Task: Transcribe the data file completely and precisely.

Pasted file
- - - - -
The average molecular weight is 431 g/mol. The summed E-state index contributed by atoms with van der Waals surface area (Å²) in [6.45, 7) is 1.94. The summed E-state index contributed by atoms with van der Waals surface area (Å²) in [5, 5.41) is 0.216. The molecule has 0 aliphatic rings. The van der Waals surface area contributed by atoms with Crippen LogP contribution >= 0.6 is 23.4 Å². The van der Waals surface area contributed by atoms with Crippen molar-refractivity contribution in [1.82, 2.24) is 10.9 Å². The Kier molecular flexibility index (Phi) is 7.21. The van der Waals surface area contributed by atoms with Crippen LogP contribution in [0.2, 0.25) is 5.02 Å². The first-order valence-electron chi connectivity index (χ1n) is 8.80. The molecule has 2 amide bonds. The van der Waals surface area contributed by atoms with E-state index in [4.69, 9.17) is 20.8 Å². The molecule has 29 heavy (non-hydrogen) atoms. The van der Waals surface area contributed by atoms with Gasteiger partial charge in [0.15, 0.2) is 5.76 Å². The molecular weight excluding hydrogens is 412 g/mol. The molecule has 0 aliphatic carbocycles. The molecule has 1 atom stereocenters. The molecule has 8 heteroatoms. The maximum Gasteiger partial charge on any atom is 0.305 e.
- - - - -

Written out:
The average molecular weight is 431 g/mol. The summed E-state index contributed by atoms with van der Waals surface area (Å²) in [6.45, 7) is 1.94. The summed E-state index contributed by atoms with van der Waals surface area (Å²) in [5, 5.41) is 0.216. The molecule has 0 aliphatic rings. The van der Waals surface area contributed by atoms with Crippen LogP contribution >= 0.6 is 23.4 Å². The van der Waals surface area contributed by atoms with Crippen molar-refractivity contribution in [1.82, 2.24) is 10.9 Å². The Kier molecular flexibility index (Phi) is 7.21. The van der Waals surface area contributed by atoms with Crippen LogP contribution in [0.2, 0.25) is 5.02 Å². The first-order valence-electron chi connectivity index (χ1n) is 8.80. The molecule has 2 amide bonds. The van der Waals surface area contributed by atoms with E-state index in [4.69, 9.17) is 20.8 Å². The molecule has 29 heavy (non-hydrogen) atoms. The van der Waals surface area contributed by atoms with Gasteiger partial charge in [0.15, 0.2) is 5.76 Å². The molecular weight excluding hydrogens is 412 g/mol. The molecule has 0 aliphatic carbocycles. The molecule has 1 atom stereocenters. The molecule has 8 heteroatoms. The maximum Gasteiger partial charge on any atom is 0.305 e.